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Rev. Dr. William Holmes Borders, Sr.

Garrett Biblical Institute 1932

Former Pastor, Baptist Church; Civil Rights and Community Activist; Public Speaker and Radio Commentator

Rev. Dr. William Holmes Borders, Sr. was a civil-rights leader, community activist, pastor, public speaker, and radio commentator. Born in Macon, Georgia in 1905, Rev. Borders was a third-generation minister. He came to Garrett Theological Seminary with a B.A. from Morehouse College, earned his Bachelor of Divinity at the seminary in 1932, and then an M.A. from Northwestern University in 1936. The following year, he became pastor of Atlanta’s historic Wheat Street Baptist Church. Through ministry which spanned five decades, the church developed a complex of businesses, housing, and nonprofit organizations.

Rev. Borders was a leader in many of Atlanta’s civil-rights campaigns. He led voter registration efforts in the 1930s and, in 1947, was instrumental in the hiring of Atlanta’s first Black police officers. In December 1956, at the Montgomery Improvement Association’s (MIA) first Institute on Non-Violence and Social Change, Rev. Borders spoke on the “Social Aspects of the Christian Gospel.” The following year, he and five other ministers, leaders of the Triple L Movement (Love, Law, and Liberation), were arrested for occupying bus seats reserved for whites, which served as a test case against Georgia’s segregation laws. The action resulted in a 1959 court decision striking down the law, thereby beginning the process of integrating Atlanta’s public transit system. Rev. Borders later chaired the Student-Adult Liaison Committee which, in 1961, negotiated the desegregation of Atlanta’s lunch counters. Upon his death in 1993, Congressional representative and civil-rights activist John Lewis remarked, “We are deeply indebted to this soldier of the cross.”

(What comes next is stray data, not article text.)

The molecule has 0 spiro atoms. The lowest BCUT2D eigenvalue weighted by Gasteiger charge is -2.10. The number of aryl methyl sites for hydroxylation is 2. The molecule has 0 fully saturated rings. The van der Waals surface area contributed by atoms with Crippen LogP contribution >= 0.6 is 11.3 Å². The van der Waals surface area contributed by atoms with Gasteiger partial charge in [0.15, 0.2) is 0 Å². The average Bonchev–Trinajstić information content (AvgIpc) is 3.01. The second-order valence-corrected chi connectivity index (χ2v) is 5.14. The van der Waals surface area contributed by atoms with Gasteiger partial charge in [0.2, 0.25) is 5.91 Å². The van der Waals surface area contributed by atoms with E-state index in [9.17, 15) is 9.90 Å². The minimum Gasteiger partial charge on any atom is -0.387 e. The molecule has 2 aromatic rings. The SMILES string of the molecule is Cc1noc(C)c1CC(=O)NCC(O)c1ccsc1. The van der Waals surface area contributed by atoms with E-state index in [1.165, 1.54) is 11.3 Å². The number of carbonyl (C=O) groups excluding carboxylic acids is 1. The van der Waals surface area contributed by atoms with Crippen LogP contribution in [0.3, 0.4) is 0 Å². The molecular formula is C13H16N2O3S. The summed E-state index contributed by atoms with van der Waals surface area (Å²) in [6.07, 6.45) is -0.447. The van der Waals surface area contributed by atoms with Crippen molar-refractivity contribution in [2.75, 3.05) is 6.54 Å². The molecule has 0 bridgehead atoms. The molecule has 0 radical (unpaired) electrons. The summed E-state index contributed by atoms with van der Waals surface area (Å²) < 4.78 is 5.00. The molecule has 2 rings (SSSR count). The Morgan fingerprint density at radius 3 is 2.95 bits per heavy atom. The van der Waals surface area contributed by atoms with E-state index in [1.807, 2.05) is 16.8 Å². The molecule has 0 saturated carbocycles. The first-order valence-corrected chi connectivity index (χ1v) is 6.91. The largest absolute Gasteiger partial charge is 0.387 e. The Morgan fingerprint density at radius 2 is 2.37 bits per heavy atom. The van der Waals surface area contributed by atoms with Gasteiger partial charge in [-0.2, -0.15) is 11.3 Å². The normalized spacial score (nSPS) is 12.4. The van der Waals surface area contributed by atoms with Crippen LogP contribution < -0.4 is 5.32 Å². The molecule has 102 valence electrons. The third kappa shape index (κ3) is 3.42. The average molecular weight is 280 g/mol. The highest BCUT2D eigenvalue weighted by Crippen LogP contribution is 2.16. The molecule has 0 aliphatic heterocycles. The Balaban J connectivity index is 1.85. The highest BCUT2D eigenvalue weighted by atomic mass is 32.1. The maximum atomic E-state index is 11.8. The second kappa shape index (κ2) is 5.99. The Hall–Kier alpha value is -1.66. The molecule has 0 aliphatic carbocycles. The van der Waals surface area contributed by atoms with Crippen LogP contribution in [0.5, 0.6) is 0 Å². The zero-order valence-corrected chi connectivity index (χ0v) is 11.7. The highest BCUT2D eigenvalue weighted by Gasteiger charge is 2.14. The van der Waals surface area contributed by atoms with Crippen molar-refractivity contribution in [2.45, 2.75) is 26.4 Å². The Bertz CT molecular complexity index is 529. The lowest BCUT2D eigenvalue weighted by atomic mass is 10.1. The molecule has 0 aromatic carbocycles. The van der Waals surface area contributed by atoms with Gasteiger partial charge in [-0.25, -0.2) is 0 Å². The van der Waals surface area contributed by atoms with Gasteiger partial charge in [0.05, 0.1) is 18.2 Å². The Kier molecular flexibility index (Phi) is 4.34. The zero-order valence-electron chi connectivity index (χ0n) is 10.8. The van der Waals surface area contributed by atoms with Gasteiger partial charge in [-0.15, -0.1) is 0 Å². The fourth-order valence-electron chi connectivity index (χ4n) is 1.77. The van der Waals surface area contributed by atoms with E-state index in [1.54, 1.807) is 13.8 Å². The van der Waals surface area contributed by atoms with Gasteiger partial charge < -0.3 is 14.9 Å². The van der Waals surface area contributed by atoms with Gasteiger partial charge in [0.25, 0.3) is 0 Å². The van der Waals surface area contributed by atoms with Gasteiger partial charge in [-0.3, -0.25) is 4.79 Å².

Rev. Borders’ influence in the Black community prompted a local radio station to offer him a weekly program in 1940. Listeners tuned in to hear information about segregation, disfranchisement, patriotism, and black migration to the North. The program, which aired until 1972, became the second-highest-rated broadcast in Atlanta. In 1949, he published a compilation of his early sermons, Seven Minutes at the “Mike” in the Deep South.

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